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First look at the new Syracuse University mobile app

Pros: You can look up people’s email addresses and phone numbers in the SU Directory.
Cons: Poor design, sluggish performance and few features to speak of.
Conclusion: A weak first offering from SU in the mobile arena. Most students and alumni will find little of interest here.

Syracuse University released its new SU mobile app today, referring to it as “Syracuse in the palm of your hand.” Here is a first look at app and its features.

After downloading the app from the Apple App Store (the app is currently only available for the iPhone, though I’m told an Android version will soon follow), the user is presented with the option of selecting one of three themes: “SU Main App,” “iSchool” or “Newhouse.” This choice seems to alter the branding of the app’s home screen as well as reveal a few navigation choices specific to the chosen school theme. It is unclear why other Schools and Colleges are not represented in this option. Most of this review will focus on the Main SU theme.

The home screen features several buttons, including: Maps, Weather, SU Tweets, Directory, SU mobile, Feedback, Library and IT Help. Several of these are surprisingly sparse, such as the Weather section, which simply displays the current weather information as a widget delivered from an unidentified source (there is no detailed forecast information or other options).

It seems that much of the SU Mobile app relies on existing RSS feeds and mobile web sites. For example, the Library section displays an existing mobile web page offering access to some SU Library services, and the SU Mobile section appears to be content taken from the main Syracuse University web site and marketing materials. Formatting, although “mobile” in size, is poor and difficult to navigate.

The SU Tweets or “Social” section is a real disappointment. This section consists of a listing of University or School-level Twitter accounts. There are no options for connecting your own Twitter account, responding, interacting or retweeting. It is difficult to imagine the usefulness of this section, especially for Twitter users who would find many more features in their preferred Twitter apps. Non-Twitter users will surely be confused and should avoid this section.

Similarly lacking is the Maps section, which claims to feature foursquare integration but is sluggish and limited. Although the map does display venues taken from the University’s foursquare presence, the app offers no option for check-ins, or even basic directions via Google maps. Anyone with an iPhone (or Droid) will can find this information presented much more elegantly in their existing maps and location apps.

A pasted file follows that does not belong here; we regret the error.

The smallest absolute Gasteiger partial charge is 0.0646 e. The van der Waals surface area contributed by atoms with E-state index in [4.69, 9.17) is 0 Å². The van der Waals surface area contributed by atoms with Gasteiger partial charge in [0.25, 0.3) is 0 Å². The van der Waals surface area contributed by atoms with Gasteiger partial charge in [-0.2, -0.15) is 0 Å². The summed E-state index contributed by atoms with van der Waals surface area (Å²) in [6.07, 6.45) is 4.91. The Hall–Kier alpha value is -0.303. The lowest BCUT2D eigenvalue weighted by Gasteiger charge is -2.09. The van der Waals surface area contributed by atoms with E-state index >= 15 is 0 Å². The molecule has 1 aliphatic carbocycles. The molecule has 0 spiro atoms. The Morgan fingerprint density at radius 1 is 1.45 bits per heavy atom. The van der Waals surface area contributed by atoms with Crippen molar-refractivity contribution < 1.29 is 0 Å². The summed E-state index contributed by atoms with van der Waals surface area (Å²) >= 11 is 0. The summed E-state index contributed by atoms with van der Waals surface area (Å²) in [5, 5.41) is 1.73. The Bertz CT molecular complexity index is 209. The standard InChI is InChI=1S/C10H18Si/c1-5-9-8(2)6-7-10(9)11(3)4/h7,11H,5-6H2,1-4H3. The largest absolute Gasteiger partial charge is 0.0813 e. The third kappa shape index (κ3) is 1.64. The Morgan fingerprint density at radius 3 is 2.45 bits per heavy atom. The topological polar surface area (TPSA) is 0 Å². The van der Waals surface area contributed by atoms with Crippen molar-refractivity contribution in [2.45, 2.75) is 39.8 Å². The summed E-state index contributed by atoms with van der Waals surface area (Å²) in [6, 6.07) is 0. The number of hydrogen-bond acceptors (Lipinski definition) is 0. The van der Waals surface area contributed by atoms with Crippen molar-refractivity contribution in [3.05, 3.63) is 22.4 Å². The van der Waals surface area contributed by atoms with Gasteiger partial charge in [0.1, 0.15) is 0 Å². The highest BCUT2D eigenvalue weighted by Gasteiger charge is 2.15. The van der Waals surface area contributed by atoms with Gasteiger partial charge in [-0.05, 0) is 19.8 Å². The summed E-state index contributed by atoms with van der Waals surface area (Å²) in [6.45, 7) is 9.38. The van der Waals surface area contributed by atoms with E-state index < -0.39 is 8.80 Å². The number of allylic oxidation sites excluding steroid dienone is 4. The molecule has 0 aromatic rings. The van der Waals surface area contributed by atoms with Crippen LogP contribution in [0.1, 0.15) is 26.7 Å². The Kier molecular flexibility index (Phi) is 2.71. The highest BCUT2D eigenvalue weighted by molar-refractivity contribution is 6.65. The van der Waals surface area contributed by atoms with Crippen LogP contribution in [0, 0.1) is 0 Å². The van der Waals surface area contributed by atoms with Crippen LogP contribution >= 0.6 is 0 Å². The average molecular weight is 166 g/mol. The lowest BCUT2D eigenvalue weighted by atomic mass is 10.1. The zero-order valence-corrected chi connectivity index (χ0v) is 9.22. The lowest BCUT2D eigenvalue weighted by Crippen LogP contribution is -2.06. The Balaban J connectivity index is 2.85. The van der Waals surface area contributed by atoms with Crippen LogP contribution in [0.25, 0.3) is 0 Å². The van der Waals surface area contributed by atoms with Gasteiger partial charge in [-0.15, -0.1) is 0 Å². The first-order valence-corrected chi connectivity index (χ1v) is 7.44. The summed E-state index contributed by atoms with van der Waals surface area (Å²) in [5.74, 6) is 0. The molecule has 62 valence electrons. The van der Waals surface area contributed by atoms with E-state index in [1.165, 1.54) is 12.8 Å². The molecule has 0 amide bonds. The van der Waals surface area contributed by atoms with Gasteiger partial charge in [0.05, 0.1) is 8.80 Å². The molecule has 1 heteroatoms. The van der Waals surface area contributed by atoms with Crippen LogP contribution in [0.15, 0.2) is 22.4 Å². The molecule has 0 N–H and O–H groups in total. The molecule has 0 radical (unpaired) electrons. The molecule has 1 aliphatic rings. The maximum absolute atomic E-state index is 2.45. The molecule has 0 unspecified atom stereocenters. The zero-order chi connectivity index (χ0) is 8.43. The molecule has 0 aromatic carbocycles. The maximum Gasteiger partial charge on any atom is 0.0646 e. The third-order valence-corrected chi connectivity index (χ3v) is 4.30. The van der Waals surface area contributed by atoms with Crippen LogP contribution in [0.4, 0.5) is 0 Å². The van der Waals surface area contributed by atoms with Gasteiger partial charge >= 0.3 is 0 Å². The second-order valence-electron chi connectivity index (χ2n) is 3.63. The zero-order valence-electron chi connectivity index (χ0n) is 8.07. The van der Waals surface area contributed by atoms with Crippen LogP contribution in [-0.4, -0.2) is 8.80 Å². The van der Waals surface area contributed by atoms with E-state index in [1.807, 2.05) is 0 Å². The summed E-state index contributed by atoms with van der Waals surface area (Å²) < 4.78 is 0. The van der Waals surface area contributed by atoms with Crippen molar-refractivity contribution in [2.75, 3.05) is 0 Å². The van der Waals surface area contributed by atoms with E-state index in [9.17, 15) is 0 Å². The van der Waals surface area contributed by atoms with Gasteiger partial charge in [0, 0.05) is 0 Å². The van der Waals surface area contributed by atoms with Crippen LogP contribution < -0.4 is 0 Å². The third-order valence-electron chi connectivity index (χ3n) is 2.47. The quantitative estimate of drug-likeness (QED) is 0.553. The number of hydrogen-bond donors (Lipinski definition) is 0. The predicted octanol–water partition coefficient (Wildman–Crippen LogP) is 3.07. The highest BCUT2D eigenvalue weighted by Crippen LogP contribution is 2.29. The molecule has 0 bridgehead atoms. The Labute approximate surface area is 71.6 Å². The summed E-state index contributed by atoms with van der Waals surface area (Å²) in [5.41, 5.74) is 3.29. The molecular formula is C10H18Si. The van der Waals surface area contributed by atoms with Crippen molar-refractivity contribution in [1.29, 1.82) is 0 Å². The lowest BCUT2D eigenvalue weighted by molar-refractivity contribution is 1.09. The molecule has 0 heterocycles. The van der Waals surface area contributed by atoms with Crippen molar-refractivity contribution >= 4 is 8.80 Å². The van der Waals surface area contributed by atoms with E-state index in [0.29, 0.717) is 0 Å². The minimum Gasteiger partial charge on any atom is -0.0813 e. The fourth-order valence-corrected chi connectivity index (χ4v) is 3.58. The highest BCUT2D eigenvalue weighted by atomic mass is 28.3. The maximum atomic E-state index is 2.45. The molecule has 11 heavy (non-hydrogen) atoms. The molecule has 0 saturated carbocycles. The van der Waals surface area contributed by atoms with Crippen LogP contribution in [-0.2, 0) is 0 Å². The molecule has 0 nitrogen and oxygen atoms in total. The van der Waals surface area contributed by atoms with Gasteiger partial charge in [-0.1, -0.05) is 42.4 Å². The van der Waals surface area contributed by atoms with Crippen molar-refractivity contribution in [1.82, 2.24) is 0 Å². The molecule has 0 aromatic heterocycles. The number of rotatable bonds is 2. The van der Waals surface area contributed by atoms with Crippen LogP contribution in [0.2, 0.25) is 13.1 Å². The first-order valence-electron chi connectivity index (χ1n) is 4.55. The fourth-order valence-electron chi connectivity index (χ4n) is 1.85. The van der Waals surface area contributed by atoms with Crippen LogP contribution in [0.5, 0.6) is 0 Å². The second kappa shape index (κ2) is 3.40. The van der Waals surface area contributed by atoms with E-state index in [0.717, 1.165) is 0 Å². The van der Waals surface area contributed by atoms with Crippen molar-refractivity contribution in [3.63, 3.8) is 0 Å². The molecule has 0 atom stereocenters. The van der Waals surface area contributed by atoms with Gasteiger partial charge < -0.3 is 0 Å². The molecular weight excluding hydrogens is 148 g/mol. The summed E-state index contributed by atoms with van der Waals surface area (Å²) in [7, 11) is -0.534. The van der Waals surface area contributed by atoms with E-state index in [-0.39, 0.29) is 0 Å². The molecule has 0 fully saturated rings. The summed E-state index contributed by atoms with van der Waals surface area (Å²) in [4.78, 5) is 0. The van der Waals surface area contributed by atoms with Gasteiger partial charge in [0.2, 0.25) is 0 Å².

Perhaps the one useful feature of the SU Mobile app is the Directory section, which allows users to search for student, faculty and staff contact information. The search results offer active links to email and telephone numbers in the case of faculty and staff, making it easy to connect on the go.

School Themes
The two school themes — iSchool and Newhouse — are a confusing addition to the app. After selecting the iSchool theme, the app changes entirely, losing access to most of the SU Mobile app features. Instead, iSchool-specific buttons are shown which link to repurposed information from the school’s web site. Most confusing are the two buttons both labeled “iSchool Social.” One of the two links to iSchool press releases, which are in no way social. Overall, I would not recommend that iSchool students use this app for information about their school or program.

Design and Performance
The SU Mobile app does not feature a very attractive design. To be completely honest, it is one of the least attractive iPhone apps I have ever downloaded. The interface is confusing and poorly labeled, and most of the sections load slowly due to the bulky web content displayed. The performance of the app is acceptable, but not at all snappy.

Conclusion
Although it is nice to see Syracuse University join the ranks of colleges with mobile apps, I must wonder about the intended purpose of this offering. Current students will find very little value here, with no new services offered. Those that are, such as Library services, are difficult to use within this app. Obvious targets for a mobile solution — such as integration with ID Card Services, Registrar or Bookstore are absent.

Alumni and prospective students may be a bit more interested in the information offered within the app, but the apps claim of being a “wealth of information” about SU is a bit overstated. Prospectives may be turned off by the apps many shortcomings, while Alumni will find little information they do not receive elsewhere and in more attractive ways. At best, the app’s icon may serve as a Syracuse-themed ornament for the home screen of an alum’s iPhone — although even the icon itself lacks in design appeal.

What do you think of the SU Mobile app? Are you finding it useful? What would you change or add to the app?

Anthony Rotolo

Anthony Rotolo is a leading expert on emerging technologies and formerly a professor at Syracuse University. Anthony is also the former director of NEXIS, a student research lab at the Syracuse University iSchool.

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